An opportunity to further Israeli-Latin American ties

Israeli Prime Minister Benjamin Netanyahu meets with Colombia's President Juan Manuel Santos (photo credit: AVI OHAYON - GPO)
Israeli Prime Minister Benjamin Netanyahu meets with Colombia's President Juan Manuel Santos
(photo credit: AVI OHAYON - GPO)
Prime Minister Benjamin Netanyahu left Sunday evening for a trip to Latin America where he is meeting with the leaders of Argentina, Paraguay, Colombia and Mexico, marking the first time that an Israeli prime minister has visited South America.
It is a part of the world that many Israelis feel is geographically distant, and unfortunately, very little attention is paid to what is one of the most important regions of the world.
When most Jews think of Latin Americans, they think of a people with a very different tradition and past. However, unbeknown to most Latinos and Jews, we have very similar cultures, histories and languages based on common and shared roots.
It is little known that during the first centuries of the last millennium, 90% of the Jewish people spoke Spanish as their language, while they lived in the Iberian Peninsula. Beginning in the 14th century, Spanish leaders and clergy began forcing the Jewish people into two groups. A large part was forcibly converted to Catholicism and disconnected from the Jewish community, while the other part was forcibly expelled from the Iberian Peninsula.
Among those who were expelled, most fled to places such as Italy, Greece, Morocco and Turkey, while some traveled back to the Land of Israel, their ancestral and indigenous homeland. These Hispanic, or Sephardi Jews as they are known in Hebrew, took with them their Hispanic culture, dress, food and language, which became known as Judeo-Spanish or Ladino.
Unfortunately, around 90% of all Ladino-speakers were wiped out during the Holocaust. However, there is currently a renaissance in Ladino and Judeo-Spanish culture around the Jewish world and in Israel, where it has been given a special status and new cultural events, centers and institutions have been created in recent years.
One of Israel’s presidents, Yitzhak Navon, grew up in Jerusalem, but his mother-tongue was Ladino and his family’s food and music would be recognizable to any Hispanic or Latino person.
Although today only a few thousand Jews speak Judeo-Spanish or Ladino, there are millions of Jews whose culture is still rooted in a Jewish Hispanic tradition and culture.
We, members of the Spanish and Portuguese, Western and Mediterranean Sephardi, Jewish community, still retain a strong Hispanic and Latin flavor to our traditions. Our music and liturgy strongly resembles the musical tradition that forms much of the basis of modern Latin-American music. There are songs like “Bendigamos Al Altisimo,” which is traditionally sung after Grace After Meals, love songs like “Adio Qerida” and “Ocho Kandelikas,” a Hanukka song.
Nevertheless, perhaps even more numerous than the Jews who have Hispanic and Latino roots are the Latinos and Hispanics who have Jewish roots.
While those Jews who were expelled continued to develop within the Jewish world, those who were forcibly converted were brutally cut off from their people, and had to keep their identities, culture and tradition a secret for fear of the Inquisitorial pyre.
These crypto-Jews or Anusim (“the Forced Ones” in Hebrew) fled in great numbers to the Americas, hoping to remain outside the Inquisition’s reach. However, the Inquisition soon followed them. As early as 1508, bishops in Havana and Puerto Rico informed Madrid that the New World was being filled with hebreo cristianos (Hebrew Christians). Some in Latin America claimed that the majority of those who came from Spain and Portugal were secret Jews. Although that is probably an exaggeration, it demonstrates how many there must have been across Central and Southern America.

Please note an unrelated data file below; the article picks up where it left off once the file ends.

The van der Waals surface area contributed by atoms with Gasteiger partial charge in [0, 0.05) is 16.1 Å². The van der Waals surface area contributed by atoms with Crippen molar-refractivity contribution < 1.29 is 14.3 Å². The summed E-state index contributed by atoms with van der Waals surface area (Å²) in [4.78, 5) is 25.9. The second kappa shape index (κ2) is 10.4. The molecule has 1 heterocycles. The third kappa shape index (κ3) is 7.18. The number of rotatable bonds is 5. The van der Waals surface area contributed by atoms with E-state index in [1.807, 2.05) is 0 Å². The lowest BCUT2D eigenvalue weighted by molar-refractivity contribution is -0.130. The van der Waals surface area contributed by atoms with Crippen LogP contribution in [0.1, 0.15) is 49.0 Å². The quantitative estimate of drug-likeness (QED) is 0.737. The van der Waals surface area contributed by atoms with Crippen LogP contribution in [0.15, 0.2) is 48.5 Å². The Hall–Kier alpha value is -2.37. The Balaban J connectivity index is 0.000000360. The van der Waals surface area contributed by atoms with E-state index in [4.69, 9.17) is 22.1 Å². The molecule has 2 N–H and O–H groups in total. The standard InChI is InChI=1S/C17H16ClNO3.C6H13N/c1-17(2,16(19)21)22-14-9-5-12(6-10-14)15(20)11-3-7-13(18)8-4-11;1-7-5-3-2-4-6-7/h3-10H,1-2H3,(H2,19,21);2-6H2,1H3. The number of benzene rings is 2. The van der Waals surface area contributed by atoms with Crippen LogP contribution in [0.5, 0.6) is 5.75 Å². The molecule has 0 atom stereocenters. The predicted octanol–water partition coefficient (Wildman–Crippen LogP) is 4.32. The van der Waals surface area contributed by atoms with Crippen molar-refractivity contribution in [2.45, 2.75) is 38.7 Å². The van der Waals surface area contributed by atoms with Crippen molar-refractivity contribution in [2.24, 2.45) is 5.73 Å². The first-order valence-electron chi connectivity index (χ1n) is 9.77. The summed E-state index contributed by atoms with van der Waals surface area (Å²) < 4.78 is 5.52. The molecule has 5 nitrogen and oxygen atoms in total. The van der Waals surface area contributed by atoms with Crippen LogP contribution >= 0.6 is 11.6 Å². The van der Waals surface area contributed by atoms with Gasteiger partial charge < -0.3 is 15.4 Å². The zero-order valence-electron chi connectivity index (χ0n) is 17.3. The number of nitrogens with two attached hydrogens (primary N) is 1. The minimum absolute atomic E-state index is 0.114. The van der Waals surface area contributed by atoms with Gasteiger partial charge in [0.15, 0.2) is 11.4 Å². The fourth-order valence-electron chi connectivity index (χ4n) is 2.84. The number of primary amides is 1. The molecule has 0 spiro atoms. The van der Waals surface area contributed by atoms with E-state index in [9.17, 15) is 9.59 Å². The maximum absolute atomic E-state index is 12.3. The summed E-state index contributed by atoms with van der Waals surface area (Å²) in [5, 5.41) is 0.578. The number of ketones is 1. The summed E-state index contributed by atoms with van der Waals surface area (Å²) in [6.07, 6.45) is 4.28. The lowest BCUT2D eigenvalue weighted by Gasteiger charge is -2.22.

The crypto-Jews did not want this attention so they kept their Judaism secret to the point where they would look to the outside world like any Catholic. Over the generations, while some maintained, against the odds, their secret Jewish culture and traditions, the majority were not able to do so because of the constant attention of the Inquisition and of the others who wished them and their families harm.
What we know today, thanks to advances in genealogy and DNA testing, is that there are tens of millions of the descendants of Spanish and Portuguese Jewish communities in South, Central and North America. The names Perez, Lopez, Garcia, Gonzalez, Cruz, Fererra, Pereira and thousands of others are indicative of Jewish ancestry.
Awareness about the shared origins of Jews and Latinos and Hispanics is growing by the day. In fact, the more one studies Jewish and Hispanic/Latino history, the more one sees a very strong overlap that is largely unknown or unstudied by both communities. Nonetheless, the shared ties, culture and history between the Jewish and Hispanic/Latino community is something which is now coming to the fore and it is incumbent on both of our communities to embrace this past and use it to strengthen ties between us for the future.
While Prime Minister Netanyahu is trying to develop stronger ties in Latin America it would be extremely beneficial to use our shared roots, culture and history to improve these relations. Additionally, if Prime Minister Netanyahu were to use this visit and send a strong message of fraternity to the tens of millions of Latin Americans who have Jewish roots, it could constitute a tremendous acknowledgment to those whose ancestors were disconnected from the Jewish world and who now seek some form of reconnection to the Jewish people and Israel.
The writer is president of Reconectar and director of the Knesset Caucus for the Reconnection with the Descendants of Spanish and Portuguese Jewish Communities.